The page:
The rest of that rhythm comes from people at the bags—whether at my left, where two rows of suspended bags take up the length of the room; or to the right, in the open space where most of my classes take place. Between the two, I can note a row of bikes; weight machines and treadmills by the windows at the back; and a row of gazelles. People walk about, their hands and wrists covered with black, blue, yellow, or red handwraps, everyone glistening with sweat and looking focused on the tasks at hand. Invariably, there will be a new student trying things out—he or she will look at a friend, laugh nervously, and say, “Am I going to die?”

It’s precisely what I said during my first full class. I was only 70 percent joking.

There are two types of classes I will take here. There are actually three types of classes overall, but I have absolutely no intentions of getting into an actual ring and sparring—bravery is one thing, asking to be broken is something else entirely. For my purposes, I’m going to get to the technique class after I’ve established a strong foundation with the 12-Round Workout.

I’ve taken the 12-Round twice and will be taking it for a third time tonight. All I knew going into my first session was that my instructor trains Shawn Thornton during his off-season—which was largely why that 30 percent of legitimate fear had made an appearance.

Shawn Thornton is one of those people you can easily imagine in the boxing ring. He’s not just a member of the Boston Bruins—something that’s enough to intimidate anyone, even my Bruins season ticket holder self. He’s widely recognized as one of the toughest, grittiest enforcers* in the NHL.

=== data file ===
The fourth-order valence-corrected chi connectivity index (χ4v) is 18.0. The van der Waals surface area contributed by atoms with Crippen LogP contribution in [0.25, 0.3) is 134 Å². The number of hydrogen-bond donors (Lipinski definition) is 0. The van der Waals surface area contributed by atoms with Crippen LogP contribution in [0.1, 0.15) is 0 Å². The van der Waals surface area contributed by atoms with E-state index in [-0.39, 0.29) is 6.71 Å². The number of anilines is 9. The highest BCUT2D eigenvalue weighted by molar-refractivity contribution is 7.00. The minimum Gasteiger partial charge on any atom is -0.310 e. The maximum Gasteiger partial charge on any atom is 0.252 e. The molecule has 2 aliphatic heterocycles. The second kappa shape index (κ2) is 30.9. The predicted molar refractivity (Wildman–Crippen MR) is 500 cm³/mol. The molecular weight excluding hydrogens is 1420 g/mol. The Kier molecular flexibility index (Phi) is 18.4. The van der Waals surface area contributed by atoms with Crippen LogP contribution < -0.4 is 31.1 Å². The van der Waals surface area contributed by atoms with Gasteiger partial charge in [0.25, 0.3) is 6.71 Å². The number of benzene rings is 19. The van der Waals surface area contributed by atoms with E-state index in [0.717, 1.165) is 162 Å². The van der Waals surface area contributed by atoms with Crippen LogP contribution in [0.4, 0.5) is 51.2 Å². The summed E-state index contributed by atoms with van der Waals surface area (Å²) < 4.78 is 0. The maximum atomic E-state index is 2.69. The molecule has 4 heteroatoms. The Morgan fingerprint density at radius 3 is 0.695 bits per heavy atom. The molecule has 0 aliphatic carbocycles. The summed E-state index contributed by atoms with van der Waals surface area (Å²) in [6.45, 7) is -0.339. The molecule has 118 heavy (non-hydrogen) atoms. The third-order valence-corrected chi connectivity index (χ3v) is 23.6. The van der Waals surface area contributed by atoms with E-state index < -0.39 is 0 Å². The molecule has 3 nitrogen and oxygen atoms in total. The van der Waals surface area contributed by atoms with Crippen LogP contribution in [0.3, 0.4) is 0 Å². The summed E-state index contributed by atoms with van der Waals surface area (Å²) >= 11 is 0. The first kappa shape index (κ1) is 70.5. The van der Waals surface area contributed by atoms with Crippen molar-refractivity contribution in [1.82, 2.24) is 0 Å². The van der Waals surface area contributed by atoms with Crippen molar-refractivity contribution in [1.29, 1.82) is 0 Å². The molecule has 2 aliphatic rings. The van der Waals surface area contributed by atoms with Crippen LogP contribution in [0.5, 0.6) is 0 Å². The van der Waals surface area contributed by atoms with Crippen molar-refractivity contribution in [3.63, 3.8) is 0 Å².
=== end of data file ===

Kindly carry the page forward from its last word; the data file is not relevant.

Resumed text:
Shawn has been singing the praises of his off-season boxing regimen for the past several years, taking care to call out the hard word and great results that go into the program. It was one of the things that first encouraged me to consider giving boxing a shot at some point. But reading a quote about how he lost seven pounds in a single session with Tommy—again, the guy who would be leading my not-ready-for-pro-hockey body through a workout—was more than a little intimidating. Hence the need to psych myself up at Nickerson Field before each session.

I’m all about a challenge, and I’m stubborn as hell. I also have a tendency to adopt the “go big or go home” philosophy. When I moved to Boston, I wanted to take advantage of the proximity to Fenway Park. I could have just gone to a bunch of games, but I decided instead to work for the organization as a Fenway Park tour guide … for four years. When I started running several years ago, I was pretty quick to commit to training for a half marathon—and a full marathon after that. And during each of those long runs, when I hit the wall**, I pushed through because failure wasn’t an option for me. Anything other than crossing the finish line—even if it I had to walk or crawl to do it—was unacceptable.